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The Dynamics of a Resolution

The Dynamics of a Resolution

We all have goals to achieve and behavioral changes we want to implement. Making the resolution is the easy part. The implementation and the work that is to be put in daily is the real challenge.

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Why Resolutions Fail
  • Getting motivated by negative emotions like fear or regret.
  • A sudden influx of motivation followed by giving up in the first instance of a setback ("All or Nothing" approach).
  • Having a big and unattainable resolution.
  • Not being in terms with the concept of failure.
  • Not committing fully to the process.
Social Pressure

New research suggests we are less prone to keep working on our goals after we publicize them. This is because we may end up talking about our goals and celebrating our success prematurely rather than implementing them.

Social Pressure makes us fearful, as we can feel afraid of appearing inept. This negative mindset does not work well where we need daily work.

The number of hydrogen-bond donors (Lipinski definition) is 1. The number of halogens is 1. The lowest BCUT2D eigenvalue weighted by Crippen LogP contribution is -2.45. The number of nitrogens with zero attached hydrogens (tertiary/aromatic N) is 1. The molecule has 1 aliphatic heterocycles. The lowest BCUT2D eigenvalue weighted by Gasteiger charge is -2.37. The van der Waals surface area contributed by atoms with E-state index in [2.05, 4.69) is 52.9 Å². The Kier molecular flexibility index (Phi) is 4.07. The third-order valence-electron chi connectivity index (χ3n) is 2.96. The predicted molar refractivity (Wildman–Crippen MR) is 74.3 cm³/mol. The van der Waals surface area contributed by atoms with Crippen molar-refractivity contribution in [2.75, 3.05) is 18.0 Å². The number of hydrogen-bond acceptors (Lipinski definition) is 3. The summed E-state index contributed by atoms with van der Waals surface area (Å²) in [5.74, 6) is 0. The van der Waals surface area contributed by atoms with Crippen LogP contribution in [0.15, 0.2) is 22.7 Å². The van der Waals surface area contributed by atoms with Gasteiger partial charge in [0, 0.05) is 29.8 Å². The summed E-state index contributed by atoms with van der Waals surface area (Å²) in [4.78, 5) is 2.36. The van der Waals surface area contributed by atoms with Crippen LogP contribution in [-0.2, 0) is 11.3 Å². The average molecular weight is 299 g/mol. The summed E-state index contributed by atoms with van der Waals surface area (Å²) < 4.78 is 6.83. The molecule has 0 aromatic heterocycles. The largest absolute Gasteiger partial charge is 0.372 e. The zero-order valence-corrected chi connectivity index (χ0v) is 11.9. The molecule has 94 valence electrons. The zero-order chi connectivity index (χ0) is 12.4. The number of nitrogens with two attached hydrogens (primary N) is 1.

Commitment Device

A commitment device is a method to lock yourself into behavior modification by associating it with a reward or a punishment.

Example: Limiting or blocking your social media or TV in case you miss your goal.

Soft Commitments

The commitment devices that seem to work better than others are the ones that are like gentle reminders and are not having negative emotions (like fear) attached to them.

A playful commitment device that isn't hard to accomplish nudges us into being successful at our goal.

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Fighting Your Resistance To Change

Developing new ways of thinking initially creates significant psychological discomfort. But to persevere you have to recognize that you will naturally want to hold onto your own personal status quo.

To avoid the natural resistance, re-frame the challenge into something you gain and learn.

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IDEAS

Constantly checking social media

This behavior is harmful mostly because switching context kills your productivity, so even a simple social media check while working on a task can eat up 20–80% of your productive time.

To change this, consider how keeping up with social media fits into your larger values and use the necessary tools to support your new behavior.

The Stages of Change
  1. Precontemplation: Not ready. Not now.
  2. Contemplation: Maybe soon — thinking about it.
  3. Preparation: Ready, taking small steps.
  4. Action: Doing the healthy behavior.
  5. Maintenance: Keeping on.
  6. Termination: Change fully integrated. Not going back.